Au cours des dix dernières années, de nombreuses méthodes ont été proposées dans la littérature, afin de mesurer l'activité des bactéries hétérotrophes en milieu aquatique. Parmi celles-ci, la mesure de l'incorporation de thymidine tritiée dans le DNA bactérien semble être, à l'heure actuelle, la méthode la plus utilisée. Elle offre, en effet, l'avantage de sa spécificité et d'un protocole expérimental simple. Néanmoins, la conversion des résultats expérimentaux en production de biomasse bactérienne pose un certain nombre de problèmes quant à l'interprétation correcte de cette méthode. Cet article fait le point sur les réponses théoriques et expérimentales qui peuvent être apportées à ces problèmes, ainsi que sur les diverses possibilités d'utilisation de cette méthode.
- Production bactérienne,
- incorporation 3H-thymidine,
- facteur de conversion
Measurement of bacterial production by 3H-thymidine incorporation
During the fast ten years, numerous methods have been proposed in the literature to mesure the activity of heterotrophic bacteria in aquatic ecosystems. Among these methods, the measurement of tritiated thymidine incorporation proposed by FUHRMAN and AZAM (1980) seems to be, at the present time, the most useful. It offers in fact the advantage of its specificity for bacteria and its simple experimental procedure.
This method is based on the fact that, in bacteria, DNA synthesis is directly proportional to the division rate. The close relation between growth and DNA synthesis means that measurement of the rate of DNA synthesis is a good way to measure the bacterial growth rate. The DNA synthesis rate is estimated from the incorporation rate of methyl-3H thymidine. Thymidine is one of the four nucleoside precursors of DNA, but it is not a precursor of RNA. At the nanomolar concentrations of (methyl-3H) thymidine used in this experiment only heterotrophic bacteria utilize exogenous thymidine and all active heterotrophic bacteria utilize thymidine. The usual experimental procedure used by the various authors working with this method is that of the FUHRMAN and AZAM (1982). A 5 nM thymidine concentration has been recommended by these authors for the marine environment, but it has been shown that in more eutrophic ecosystems higher concentrations are needed to saturate the incorporation process.
In fact, the conversion of experimental data into bacterial production raises some problems. Among these, two questions are important :
- Which is the relative part of exogenous and endogenous thymidine used for DNA synthesis? In other words, which is the isotopic dilution factor?
- The cold trichloroacetic acid (TCA) fraction collected in this experiment includes, besides DNA, proteins and RNA. As some catabolic products of thymidine could be incorporated into RNA or proteins, how mach radioactivity is really incorporated into DNA?
Some theoretical and experimental answers can be given to these questions.
- Comparing their results of thymidine and H32PO4= incorporation in DNA of marine bacteria, FUHRMAN and AZAM (1982) found an isotopic dilution factor in the 3-7 range. MORIARTY and POLLARD (1981) have proposed a kinetic approach for estimating the internal pool of thymidine but the accuracy of this method was critized by RIEMANN et al., (1982) and FUHRMAN and AZAM (1982).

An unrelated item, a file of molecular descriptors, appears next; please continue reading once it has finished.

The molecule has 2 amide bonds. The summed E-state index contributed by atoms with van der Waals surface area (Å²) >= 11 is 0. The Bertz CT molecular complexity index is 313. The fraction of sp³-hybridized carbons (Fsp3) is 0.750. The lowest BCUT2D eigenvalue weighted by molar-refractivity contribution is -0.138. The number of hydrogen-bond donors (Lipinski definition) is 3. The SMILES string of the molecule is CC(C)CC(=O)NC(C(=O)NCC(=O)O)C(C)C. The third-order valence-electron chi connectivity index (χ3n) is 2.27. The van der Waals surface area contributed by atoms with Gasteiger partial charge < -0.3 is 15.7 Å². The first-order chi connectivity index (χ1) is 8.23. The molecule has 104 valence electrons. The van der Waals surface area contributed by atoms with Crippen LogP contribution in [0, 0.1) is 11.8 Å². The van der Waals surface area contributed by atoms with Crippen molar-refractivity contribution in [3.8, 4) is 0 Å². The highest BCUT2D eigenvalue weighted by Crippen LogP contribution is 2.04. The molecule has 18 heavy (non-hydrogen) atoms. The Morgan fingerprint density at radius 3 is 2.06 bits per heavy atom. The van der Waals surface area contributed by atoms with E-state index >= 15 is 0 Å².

- Usually, in order to determine the part of radioactivity incorporated into DNA, RNA and proteins, the biochemical procedure of LURIA (1960) is used. SERVAIS et al., (1987), after testing this procedure with labelled macromolecules, have concluded that this method is not accurate for such determinations. These authors have proposed an enzymatic procedure based on the use of DNase tell breakage. With this method, they have showed important fluctuations in the percentage of thymidine incorporated into DNA from one ecosystem to another.
The first authors using thymidine incorporation calculated conversion factors based on theoretical data and various assumptions to convert thymidine incorporation data into bacterial cell production. These factors were in the range of 0.2 to 4 1018 bacteria produced per mole of thymidine incorporated in the cold TCA insoluble material. More recently, because of the uncertainty or the difficulty in estimating some of the parameters (isotopic dilution, part of thymidine incorporated into DNA, part of thymidine residues in DNA, quantity of DNA per bacterial cells) required for the calculation of the conversion factor, most of the authors have used an experimental conversion factor. It was estimated from the comparison of cell number increase and thymidine incorporation in sterilized, and reinoculated samples. These experimental conversion factors were usually in the range of 0.5 to 10 1018 bacteria produced per mole of thymidine incorporated.
The conversion of cells production into bacterial biomass production expressed in carbon - which is finally the important flux to know for the study of the first trophic levels dynamic - requires a knowledge of the average bacterial biovolume and the carbon content par unit of cell volume. The first parameters can be estimated from the observation of bacteria by epifluorescence microscopy. Most authors use 1.2 10-13 gC.µm-3 to calculate carbon content of bacteria proposed by WATSON et al., (1977).
The use of the tritiated thymidine incorporation method is not limited to measure bacterial production in the water column; it is also used to measure the activity of fixed bacteria, to study the grazing of bacteria by microzooplankton and in ecotoxicological studies.
- Bacterial production,
- 3H-thymidine incorporation,
- conversion factor
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